Today I am exactly three weeks away from my marathon. It’s that sensitive time where mileage is peaking, and I’m trying to avoid burnout and injury in the last few weeks before my race; it’s also where a lot of people throw their races. My massage therapist called this time “walking the tightrope.”
My tightrope walking started on Tuesday: I added a little tempo to my 12km distance run. Okay, actually I added 8km at faster-than-marathon pace, but I warmed up for 2km first and my heart rate stayed below 170 for the whole tempo portion, so I was still pretty well behaved! The only hitch was when something in my right hip/glute area seized painfully around 9km and caused a little discomfort for the rest of the run…but I was able to finish my tempo, walk it off and it didn’t hurt after.
Unfortunately, I had to cut today’s long run short when my right hip started getting a weird achy feeling after about 40 minutes of running. Stopping my run at 8km was such a difficult decision, knowing that I could have pushed through, managed the pain and finished my run…and instead I walked 2.5km after calling my dad to come pick me up. Frustrated and disappointed.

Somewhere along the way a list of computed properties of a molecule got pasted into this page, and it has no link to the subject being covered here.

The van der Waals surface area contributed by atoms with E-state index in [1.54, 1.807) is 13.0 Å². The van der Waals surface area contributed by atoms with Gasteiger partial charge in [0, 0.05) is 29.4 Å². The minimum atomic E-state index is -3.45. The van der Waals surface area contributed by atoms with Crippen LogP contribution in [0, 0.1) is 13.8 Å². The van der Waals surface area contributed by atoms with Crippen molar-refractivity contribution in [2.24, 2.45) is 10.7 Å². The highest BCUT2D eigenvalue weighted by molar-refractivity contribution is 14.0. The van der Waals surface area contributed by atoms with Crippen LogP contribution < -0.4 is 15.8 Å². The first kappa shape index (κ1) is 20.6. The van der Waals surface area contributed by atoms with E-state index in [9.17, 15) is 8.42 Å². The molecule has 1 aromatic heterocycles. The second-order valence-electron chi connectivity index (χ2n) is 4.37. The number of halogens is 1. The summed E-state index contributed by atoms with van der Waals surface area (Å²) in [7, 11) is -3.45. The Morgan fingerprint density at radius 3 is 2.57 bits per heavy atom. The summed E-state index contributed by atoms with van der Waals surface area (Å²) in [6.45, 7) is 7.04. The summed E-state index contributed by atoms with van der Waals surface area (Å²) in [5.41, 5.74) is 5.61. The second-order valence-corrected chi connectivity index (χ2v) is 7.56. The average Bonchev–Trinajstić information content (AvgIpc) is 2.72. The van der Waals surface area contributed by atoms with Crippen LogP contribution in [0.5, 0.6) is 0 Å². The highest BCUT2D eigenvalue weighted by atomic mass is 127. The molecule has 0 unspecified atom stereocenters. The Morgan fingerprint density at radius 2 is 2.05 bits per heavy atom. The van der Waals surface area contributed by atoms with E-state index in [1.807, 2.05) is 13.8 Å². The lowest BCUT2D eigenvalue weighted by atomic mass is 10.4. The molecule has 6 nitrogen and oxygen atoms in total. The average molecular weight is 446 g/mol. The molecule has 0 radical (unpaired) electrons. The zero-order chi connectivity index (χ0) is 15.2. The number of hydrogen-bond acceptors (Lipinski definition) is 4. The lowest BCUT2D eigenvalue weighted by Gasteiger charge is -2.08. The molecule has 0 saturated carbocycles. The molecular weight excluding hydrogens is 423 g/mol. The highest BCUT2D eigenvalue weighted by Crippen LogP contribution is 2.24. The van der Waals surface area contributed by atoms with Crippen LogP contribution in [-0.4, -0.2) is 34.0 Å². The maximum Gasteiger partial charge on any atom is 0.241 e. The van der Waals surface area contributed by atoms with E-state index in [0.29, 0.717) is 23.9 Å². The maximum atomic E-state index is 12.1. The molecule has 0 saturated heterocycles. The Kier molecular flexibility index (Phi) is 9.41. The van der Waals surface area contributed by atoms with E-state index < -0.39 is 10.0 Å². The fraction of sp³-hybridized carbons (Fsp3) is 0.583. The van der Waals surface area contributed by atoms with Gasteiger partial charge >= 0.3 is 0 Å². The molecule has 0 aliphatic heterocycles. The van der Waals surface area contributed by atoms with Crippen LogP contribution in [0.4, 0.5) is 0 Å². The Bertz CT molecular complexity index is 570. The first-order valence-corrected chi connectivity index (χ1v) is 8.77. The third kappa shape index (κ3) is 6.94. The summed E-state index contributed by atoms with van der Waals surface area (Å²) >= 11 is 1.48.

The thing is, it’s so important to keep the big picture in mind all the way through training. I’m guilty of putting my head down and doing the mileage and paces I see on my training schedule, without adjusting early for how I feel and the conditions where I’m running, and usually it means I don’t see issues until it’s to late and I have to make a major correction. I think this is why most people hire coaches: they see the big picture and can gauge when things are going off track, at the point where a minor adjustment is sufficient.
So today my big picture side showed up and told me that it’s not worth pushing through pain. That the marathon won’t care if I ran 10km instead of 25 today; I’ve put in the training and now I have to walk the tightrope.
Rest, stretch, roll. Don’t fall.